Last week, as part of my 5-week review of what to look for when hiring, I wrote about background. This week, I’ll focus on values.
You’ve evaluated their traits, their knowledge and skills, and their background. There’s just one piece of the puzzle left. Their values.
Let me explain. One of the things I value deeply is positive energy. I believe in exuding positive energy, I think positive energy is infectious, and I find positive energy is far more likely to lead to positive results. Why do I value it so much? Because growing up I had the great fortune of experiencing the juxtaposition of people with positive energy and negative energy. It was crystal clear to me that positive energy was who I wanted to be (grammar intended).
So how does positive energy play out in my work? To start, it plays out simply in how I greet people. And it plays out in how I lead teams, facilitate meetings, and deliver workshops. People regularly comment about how much they like and appreciate my positive energy.
Well, you might think, isn’t that a trait, not a value? Yes, it is a trait, a trait grounded in a value. And traits grounded in values are more powerful and enduring than traits grounded in motives such as: if I act like this then the boss will think I’m a team player.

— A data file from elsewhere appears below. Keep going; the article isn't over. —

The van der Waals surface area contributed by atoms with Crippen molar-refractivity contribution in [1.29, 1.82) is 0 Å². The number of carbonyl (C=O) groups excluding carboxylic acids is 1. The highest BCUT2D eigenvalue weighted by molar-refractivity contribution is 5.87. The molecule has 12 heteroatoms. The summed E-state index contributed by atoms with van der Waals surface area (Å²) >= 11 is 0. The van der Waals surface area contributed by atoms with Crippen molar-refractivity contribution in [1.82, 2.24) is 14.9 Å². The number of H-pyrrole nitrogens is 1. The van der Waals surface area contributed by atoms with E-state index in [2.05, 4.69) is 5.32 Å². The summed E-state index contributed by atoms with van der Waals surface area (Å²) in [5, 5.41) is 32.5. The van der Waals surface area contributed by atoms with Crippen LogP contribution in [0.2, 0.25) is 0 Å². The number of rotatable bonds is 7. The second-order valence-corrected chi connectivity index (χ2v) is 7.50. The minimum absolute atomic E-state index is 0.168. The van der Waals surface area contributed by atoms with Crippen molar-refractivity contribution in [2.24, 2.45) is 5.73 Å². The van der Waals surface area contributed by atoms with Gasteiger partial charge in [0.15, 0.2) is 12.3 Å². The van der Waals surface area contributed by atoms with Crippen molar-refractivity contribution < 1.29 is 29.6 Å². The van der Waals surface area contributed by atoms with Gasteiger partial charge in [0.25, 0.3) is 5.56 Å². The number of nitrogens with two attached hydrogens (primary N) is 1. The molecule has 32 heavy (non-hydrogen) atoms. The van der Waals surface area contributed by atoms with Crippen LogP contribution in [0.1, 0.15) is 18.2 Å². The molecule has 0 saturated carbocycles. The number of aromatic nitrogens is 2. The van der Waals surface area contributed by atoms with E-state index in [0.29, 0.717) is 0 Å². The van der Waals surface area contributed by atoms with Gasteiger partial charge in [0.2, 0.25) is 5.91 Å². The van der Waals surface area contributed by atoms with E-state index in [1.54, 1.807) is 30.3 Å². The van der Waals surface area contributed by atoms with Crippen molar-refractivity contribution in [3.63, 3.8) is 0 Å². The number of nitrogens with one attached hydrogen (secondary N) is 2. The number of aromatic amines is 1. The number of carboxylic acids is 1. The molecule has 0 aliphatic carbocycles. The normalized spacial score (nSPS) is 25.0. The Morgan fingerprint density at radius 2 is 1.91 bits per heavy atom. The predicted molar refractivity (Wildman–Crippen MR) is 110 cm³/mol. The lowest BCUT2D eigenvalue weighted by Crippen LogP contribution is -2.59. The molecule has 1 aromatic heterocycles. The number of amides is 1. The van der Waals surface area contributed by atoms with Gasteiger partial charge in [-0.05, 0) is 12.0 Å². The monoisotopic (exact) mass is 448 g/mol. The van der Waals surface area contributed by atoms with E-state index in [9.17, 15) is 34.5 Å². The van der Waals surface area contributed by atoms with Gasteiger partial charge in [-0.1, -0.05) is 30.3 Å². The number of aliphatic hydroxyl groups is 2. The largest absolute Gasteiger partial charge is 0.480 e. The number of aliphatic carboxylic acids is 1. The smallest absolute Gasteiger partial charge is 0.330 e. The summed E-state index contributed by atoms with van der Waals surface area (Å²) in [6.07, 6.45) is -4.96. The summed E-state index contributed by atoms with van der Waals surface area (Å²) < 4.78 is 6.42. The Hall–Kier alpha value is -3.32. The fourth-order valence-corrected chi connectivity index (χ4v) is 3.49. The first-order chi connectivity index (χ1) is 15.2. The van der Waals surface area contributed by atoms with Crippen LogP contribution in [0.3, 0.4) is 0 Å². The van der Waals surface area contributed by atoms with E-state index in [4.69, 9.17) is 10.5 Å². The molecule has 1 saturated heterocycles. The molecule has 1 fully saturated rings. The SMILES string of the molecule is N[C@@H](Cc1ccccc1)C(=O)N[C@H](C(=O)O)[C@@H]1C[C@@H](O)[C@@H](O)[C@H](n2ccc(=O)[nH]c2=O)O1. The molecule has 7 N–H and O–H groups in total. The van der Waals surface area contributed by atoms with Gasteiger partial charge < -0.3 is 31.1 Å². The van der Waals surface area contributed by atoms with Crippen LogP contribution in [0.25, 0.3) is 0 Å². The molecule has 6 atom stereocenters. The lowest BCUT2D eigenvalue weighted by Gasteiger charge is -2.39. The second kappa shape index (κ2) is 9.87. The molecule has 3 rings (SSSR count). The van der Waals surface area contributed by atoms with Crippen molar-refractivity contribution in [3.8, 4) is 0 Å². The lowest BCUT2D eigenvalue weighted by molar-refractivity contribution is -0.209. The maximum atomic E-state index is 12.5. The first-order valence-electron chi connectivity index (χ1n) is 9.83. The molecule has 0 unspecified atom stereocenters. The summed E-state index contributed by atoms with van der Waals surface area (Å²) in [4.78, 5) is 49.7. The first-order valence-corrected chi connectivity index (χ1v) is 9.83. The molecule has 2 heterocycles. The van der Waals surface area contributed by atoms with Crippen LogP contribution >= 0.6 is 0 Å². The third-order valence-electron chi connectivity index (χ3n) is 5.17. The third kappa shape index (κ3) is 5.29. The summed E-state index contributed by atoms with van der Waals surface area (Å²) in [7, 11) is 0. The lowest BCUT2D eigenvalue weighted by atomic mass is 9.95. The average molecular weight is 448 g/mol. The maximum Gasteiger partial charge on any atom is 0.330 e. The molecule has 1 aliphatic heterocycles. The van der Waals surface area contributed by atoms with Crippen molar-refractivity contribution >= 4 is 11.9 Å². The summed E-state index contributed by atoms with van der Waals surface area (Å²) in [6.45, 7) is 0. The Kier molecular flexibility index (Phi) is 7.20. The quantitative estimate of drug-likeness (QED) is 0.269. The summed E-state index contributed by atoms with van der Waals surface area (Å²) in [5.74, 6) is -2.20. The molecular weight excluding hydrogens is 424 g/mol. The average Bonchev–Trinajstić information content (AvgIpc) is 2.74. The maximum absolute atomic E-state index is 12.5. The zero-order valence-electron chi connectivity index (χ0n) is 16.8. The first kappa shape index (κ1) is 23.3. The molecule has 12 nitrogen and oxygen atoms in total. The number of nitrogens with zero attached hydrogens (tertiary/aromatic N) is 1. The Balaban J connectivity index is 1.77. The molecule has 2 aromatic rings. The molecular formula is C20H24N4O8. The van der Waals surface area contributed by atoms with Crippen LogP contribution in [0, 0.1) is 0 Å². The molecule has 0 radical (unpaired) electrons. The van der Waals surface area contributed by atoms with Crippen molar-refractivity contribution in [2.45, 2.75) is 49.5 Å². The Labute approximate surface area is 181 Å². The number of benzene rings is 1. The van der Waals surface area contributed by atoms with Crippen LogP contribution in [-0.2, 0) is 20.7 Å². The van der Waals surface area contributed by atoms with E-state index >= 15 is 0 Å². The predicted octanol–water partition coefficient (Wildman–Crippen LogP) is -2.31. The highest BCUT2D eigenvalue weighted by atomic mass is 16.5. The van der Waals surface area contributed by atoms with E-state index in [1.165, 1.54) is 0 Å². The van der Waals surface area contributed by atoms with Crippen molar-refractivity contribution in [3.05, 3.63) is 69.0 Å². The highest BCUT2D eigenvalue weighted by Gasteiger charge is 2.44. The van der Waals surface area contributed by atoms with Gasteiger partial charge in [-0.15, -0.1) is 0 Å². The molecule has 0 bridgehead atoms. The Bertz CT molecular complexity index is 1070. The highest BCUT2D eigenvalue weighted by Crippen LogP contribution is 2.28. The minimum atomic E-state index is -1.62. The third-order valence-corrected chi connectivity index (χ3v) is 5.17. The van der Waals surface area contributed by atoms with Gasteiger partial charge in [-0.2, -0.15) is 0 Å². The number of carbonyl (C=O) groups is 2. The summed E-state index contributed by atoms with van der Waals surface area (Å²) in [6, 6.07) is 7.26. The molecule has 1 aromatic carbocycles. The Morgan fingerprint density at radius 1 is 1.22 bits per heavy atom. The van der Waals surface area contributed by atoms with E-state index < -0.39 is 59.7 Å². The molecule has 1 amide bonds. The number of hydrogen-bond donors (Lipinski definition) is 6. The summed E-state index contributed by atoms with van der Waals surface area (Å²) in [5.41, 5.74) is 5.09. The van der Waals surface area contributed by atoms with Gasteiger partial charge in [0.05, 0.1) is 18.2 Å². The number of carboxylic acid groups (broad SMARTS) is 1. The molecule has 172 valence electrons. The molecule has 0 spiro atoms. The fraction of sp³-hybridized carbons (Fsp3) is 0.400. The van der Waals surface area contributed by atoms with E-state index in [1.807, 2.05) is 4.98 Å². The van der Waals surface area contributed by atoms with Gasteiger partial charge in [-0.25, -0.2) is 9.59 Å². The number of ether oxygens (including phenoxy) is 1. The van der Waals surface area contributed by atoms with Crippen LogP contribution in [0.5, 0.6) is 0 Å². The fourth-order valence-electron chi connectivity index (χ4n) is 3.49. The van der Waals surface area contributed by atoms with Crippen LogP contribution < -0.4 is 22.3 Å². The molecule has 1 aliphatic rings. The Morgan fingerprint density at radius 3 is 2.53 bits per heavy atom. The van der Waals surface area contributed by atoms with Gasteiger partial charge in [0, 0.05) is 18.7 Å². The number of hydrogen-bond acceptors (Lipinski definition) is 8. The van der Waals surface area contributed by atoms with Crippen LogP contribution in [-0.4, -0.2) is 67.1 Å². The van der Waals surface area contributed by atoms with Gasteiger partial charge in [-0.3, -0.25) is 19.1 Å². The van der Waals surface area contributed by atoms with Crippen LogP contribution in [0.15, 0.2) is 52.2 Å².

Values are reflected in traits. But not all traits are rooted in values. In hiring team members I’m looking for the former.
So how do you test for values? Ask potential team members about the values they hold dearest. Then ask: why? Ask for examples as to how their personal values have played out at work. And if there was ever a time they questioned one of their values or acted in conflict with one of their values. How did that play out? Knowing how and why values became values helps to validate them.
Over the past 5 weeks I’ve covered the four essential categories to consider when evaluating potential team members: traits, knowledge and skills, background, and values. One final point: The more converging evidence you have that a candidate is a strong candidate, the more confident you can be that that person will be a successful hire.
And making successful hires is a skill that every leader wants to have.